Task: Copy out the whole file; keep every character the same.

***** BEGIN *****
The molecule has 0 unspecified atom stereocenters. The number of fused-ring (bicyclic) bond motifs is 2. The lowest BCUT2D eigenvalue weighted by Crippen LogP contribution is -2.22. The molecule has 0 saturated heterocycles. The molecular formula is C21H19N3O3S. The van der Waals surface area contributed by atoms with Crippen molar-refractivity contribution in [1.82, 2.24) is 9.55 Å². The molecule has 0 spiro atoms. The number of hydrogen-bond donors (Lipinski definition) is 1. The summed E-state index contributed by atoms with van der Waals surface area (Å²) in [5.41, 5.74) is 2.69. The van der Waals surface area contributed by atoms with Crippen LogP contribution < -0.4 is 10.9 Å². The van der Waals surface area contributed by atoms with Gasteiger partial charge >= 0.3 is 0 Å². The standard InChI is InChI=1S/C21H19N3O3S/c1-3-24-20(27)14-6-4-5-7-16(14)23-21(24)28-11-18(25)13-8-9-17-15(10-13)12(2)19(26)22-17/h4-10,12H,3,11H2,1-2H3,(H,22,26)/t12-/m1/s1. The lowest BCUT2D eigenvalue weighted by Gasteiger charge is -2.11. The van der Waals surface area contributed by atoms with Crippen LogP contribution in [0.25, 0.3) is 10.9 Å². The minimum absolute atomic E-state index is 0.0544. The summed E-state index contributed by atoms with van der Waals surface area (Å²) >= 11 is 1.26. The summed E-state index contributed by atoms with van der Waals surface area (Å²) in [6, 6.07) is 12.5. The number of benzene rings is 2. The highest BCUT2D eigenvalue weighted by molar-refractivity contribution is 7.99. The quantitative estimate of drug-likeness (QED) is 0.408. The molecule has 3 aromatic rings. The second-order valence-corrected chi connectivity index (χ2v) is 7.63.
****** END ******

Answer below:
The molecule has 0 unspecified atom stereocenters. The number of fused-ring (bicyclic) bond motifs is 2. The lowest BCUT2D eigenvalue weighted by Crippen LogP contribution is -2.22. The molecule has 0 saturated heterocycles. The molecular formula is C21H19N3O3S. The van der Waals surface area contributed by atoms with Crippen molar-refractivity contribution in [1.82, 2.24) is 9.55 Å². The molecule has 0 spiro atoms. The number of hydrogen-bond donors (Lipinski definition) is 1. The summed E-state index contributed by atoms with van der Waals surface area (Å²) in [5.41, 5.74) is 2.69. The van der Waals surface area contributed by atoms with Crippen LogP contribution < -0.4 is 10.9 Å². The van der Waals surface area contributed by atoms with Gasteiger partial charge >= 0.3 is 0 Å². The standard InChI is InChI=1S/C21H19N3O3S/c1-3-24-20(27)14-6-4-5-7-16(14)23-21(24)28-11-18(25)13-8-9-17-15(10-13)12(2)19(26)22-17/h4-10,12H,3,11H2,1-2H3,(H,22,26)/t12-/m1/s1. The lowest BCUT2D eigenvalue weighted by Gasteiger charge is -2.11. The van der Waals surface area contributed by atoms with Crippen LogP contribution in [0.25, 0.3) is 10.9 Å². The minimum absolute atomic E-state index is 0.0544. The summed E-state index contributed by atoms with van der Waals surface area (Å²) >= 11 is 1.26. The summed E-state index contributed by atoms with van der Waals surface area (Å²) in [6, 6.07) is 12.5. The number of benzene rings is 2. The highest BCUT2D eigenvalue weighted by molar-refractivity contribution is 7.99. The quantitative estimate of drug-likeness (QED) is 0.408. The molecule has 3 aromatic rings. The second-order valence-corrected chi connectivity index (χ2v) is 7.63.